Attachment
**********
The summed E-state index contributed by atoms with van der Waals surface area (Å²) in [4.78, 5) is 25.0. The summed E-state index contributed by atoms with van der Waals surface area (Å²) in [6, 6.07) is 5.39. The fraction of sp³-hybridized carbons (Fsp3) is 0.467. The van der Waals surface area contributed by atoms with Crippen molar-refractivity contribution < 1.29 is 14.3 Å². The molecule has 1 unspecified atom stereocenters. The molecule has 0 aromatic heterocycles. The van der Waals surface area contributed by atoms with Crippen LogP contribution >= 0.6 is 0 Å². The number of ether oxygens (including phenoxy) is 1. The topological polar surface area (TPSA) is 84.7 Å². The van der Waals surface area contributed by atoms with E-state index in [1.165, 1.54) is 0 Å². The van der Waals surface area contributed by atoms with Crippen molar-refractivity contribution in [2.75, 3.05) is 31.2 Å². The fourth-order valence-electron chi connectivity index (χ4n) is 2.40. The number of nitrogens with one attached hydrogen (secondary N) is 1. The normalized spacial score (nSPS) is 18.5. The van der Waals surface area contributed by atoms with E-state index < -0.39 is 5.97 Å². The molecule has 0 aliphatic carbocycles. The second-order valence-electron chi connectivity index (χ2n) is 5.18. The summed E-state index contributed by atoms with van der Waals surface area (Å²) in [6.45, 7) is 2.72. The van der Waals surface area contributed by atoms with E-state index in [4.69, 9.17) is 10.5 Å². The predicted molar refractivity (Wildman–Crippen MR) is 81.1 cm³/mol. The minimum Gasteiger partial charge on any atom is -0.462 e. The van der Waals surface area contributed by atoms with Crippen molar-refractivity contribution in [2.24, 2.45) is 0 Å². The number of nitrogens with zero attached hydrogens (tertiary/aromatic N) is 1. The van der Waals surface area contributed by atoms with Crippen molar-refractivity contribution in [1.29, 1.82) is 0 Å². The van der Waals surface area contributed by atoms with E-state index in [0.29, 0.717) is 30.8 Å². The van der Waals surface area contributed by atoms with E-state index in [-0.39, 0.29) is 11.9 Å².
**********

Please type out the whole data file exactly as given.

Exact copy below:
The summed E-state index contributed by atoms with van der Waals surface area (Å²) in [4.78, 5) is 25.0. The summed E-state index contributed by atoms with van der Waals surface area (Å²) in [6, 6.07) is 5.39. The fraction of sp³-hybridized carbons (Fsp3) is 0.467. The van der Waals surface area contributed by atoms with Crippen molar-refractivity contribution < 1.29 is 14.3 Å². The molecule has 1 unspecified atom stereocenters. The molecule has 0 aromatic heterocycles. The van der Waals surface area contributed by atoms with Crippen LogP contribution >= 0.6 is 0 Å². The number of ether oxygens (including phenoxy) is 1. The topological polar surface area (TPSA) is 84.7 Å². The van der Waals surface area contributed by atoms with E-state index in [1.165, 1.54) is 0 Å². The van der Waals surface area contributed by atoms with Crippen molar-refractivity contribution in [2.75, 3.05) is 31.2 Å². The fourth-order valence-electron chi connectivity index (χ4n) is 2.40. The number of nitrogens with one attached hydrogen (secondary N) is 1. The normalized spacial score (nSPS) is 18.5. The van der Waals surface area contributed by atoms with E-state index < -0.39 is 5.97 Å². The molecule has 0 aliphatic carbocycles. The second-order valence-electron chi connectivity index (χ2n) is 5.18. The summed E-state index contributed by atoms with van der Waals surface area (Å²) in [6.45, 7) is 2.72. The van der Waals surface area contributed by atoms with E-state index in [4.69, 9.17) is 10.5 Å². The predicted molar refractivity (Wildman–Crippen MR) is 81.1 cm³/mol. The minimum Gasteiger partial charge on any atom is -0.462 e. The van der Waals surface area contributed by atoms with Crippen molar-refractivity contribution in [2.24, 2.45) is 0 Å². The number of nitrogens with zero attached hydrogens (tertiary/aromatic N) is 1. The van der Waals surface area contributed by atoms with Crippen molar-refractivity contribution in [1.29, 1.82) is 0 Å². The van der Waals surface area contributed by atoms with E-state index in [0.29, 0.717) is 30.8 Å². The van der Waals surface area contributed by atoms with E-state index in [-0.39, 0.29) is 11.9 Å².